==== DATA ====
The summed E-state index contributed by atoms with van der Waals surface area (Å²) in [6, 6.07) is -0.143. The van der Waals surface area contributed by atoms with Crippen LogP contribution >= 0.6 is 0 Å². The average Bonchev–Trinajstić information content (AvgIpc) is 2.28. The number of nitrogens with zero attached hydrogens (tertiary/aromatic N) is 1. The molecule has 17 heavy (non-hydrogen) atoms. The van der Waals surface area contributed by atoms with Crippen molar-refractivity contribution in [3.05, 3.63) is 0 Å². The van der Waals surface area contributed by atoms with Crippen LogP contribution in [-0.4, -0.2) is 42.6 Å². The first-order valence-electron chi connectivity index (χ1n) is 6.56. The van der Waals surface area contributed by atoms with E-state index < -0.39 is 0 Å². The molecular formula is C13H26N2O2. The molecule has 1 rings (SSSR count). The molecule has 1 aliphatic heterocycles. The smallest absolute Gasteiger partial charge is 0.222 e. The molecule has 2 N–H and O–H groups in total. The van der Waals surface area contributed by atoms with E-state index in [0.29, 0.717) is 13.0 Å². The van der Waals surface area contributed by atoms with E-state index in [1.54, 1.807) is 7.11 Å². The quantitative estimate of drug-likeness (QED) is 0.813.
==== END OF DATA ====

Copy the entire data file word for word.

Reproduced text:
The summed E-state index contributed by atoms with van der Waals surface area (Å²) in [6, 6.07) is -0.143. The van der Waals surface area contributed by atoms with Crippen LogP contribution >= 0.6 is 0 Å². The average Bonchev–Trinajstić information content (AvgIpc) is 2.28. The number of nitrogens with zero attached hydrogens (tertiary/aromatic N) is 1. The molecule has 17 heavy (non-hydrogen) atoms. The van der Waals surface area contributed by atoms with Crippen molar-refractivity contribution in [3.05, 3.63) is 0 Å². The van der Waals surface area contributed by atoms with Crippen LogP contribution in [-0.4, -0.2) is 42.6 Å². The first-order valence-electron chi connectivity index (χ1n) is 6.56. The van der Waals surface area contributed by atoms with E-state index < -0.39 is 0 Å². The molecular formula is C13H26N2O2. The molecule has 1 rings (SSSR count). The molecule has 1 aliphatic heterocycles. The smallest absolute Gasteiger partial charge is 0.222 e. The molecule has 2 N–H and O–H groups in total. The van der Waals surface area contributed by atoms with E-state index in [0.29, 0.717) is 13.0 Å². The van der Waals surface area contributed by atoms with E-state index in [1.54, 1.807) is 7.11 Å². The quantitative estimate of drug-likeness (QED) is 0.813.